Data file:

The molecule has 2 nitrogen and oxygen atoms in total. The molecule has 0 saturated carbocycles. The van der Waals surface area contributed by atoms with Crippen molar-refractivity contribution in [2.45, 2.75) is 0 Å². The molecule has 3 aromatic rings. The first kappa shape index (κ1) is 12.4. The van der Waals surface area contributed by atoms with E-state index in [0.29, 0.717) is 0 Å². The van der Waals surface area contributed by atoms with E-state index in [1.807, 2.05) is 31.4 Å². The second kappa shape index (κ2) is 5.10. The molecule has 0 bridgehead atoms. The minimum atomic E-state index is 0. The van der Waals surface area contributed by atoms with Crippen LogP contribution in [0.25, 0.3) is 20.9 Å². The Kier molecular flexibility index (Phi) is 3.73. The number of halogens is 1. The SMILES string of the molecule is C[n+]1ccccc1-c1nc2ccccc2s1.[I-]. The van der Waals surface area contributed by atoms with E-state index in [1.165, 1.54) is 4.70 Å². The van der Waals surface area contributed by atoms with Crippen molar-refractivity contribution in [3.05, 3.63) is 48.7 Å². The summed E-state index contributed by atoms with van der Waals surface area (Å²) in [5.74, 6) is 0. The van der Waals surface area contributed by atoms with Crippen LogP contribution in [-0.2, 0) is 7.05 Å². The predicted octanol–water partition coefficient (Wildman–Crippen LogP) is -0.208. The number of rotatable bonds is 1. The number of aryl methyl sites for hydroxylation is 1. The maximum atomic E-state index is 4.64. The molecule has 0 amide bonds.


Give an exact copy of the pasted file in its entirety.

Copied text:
The molecule has 2 nitrogen and oxygen atoms in total. The molecule has 0 saturated carbocycles. The van der Waals surface area contributed by atoms with Crippen molar-refractivity contribution in [2.45, 2.75) is 0 Å². The molecule has 3 aromatic rings. The first kappa shape index (κ1) is 12.4. The van der Waals surface area contributed by atoms with E-state index in [0.29, 0.717) is 0 Å². The van der Waals surface area contributed by atoms with E-state index in [1.807, 2.05) is 31.4 Å². The second kappa shape index (κ2) is 5.10. The molecule has 0 bridgehead atoms. The minimum atomic E-state index is 0. The van der Waals surface area contributed by atoms with Crippen LogP contribution in [0.25, 0.3) is 20.9 Å². The Kier molecular flexibility index (Phi) is 3.73. The number of halogens is 1. The SMILES string of the molecule is C[n+]1ccccc1-c1nc2ccccc2s1.[I-]. The van der Waals surface area contributed by atoms with E-state index in [1.165, 1.54) is 4.70 Å². The van der Waals surface area contributed by atoms with Crippen molar-refractivity contribution in [3.05, 3.63) is 48.7 Å². The summed E-state index contributed by atoms with van der Waals surface area (Å²) in [5.74, 6) is 0. The van der Waals surface area contributed by atoms with Crippen LogP contribution in [-0.2, 0) is 7.05 Å². The predicted octanol–water partition coefficient (Wildman–Crippen LogP) is -0.208. The number of rotatable bonds is 1. The number of aryl methyl sites for hydroxylation is 1. The maximum atomic E-state index is 4.64. The molecule has 0 amide bonds.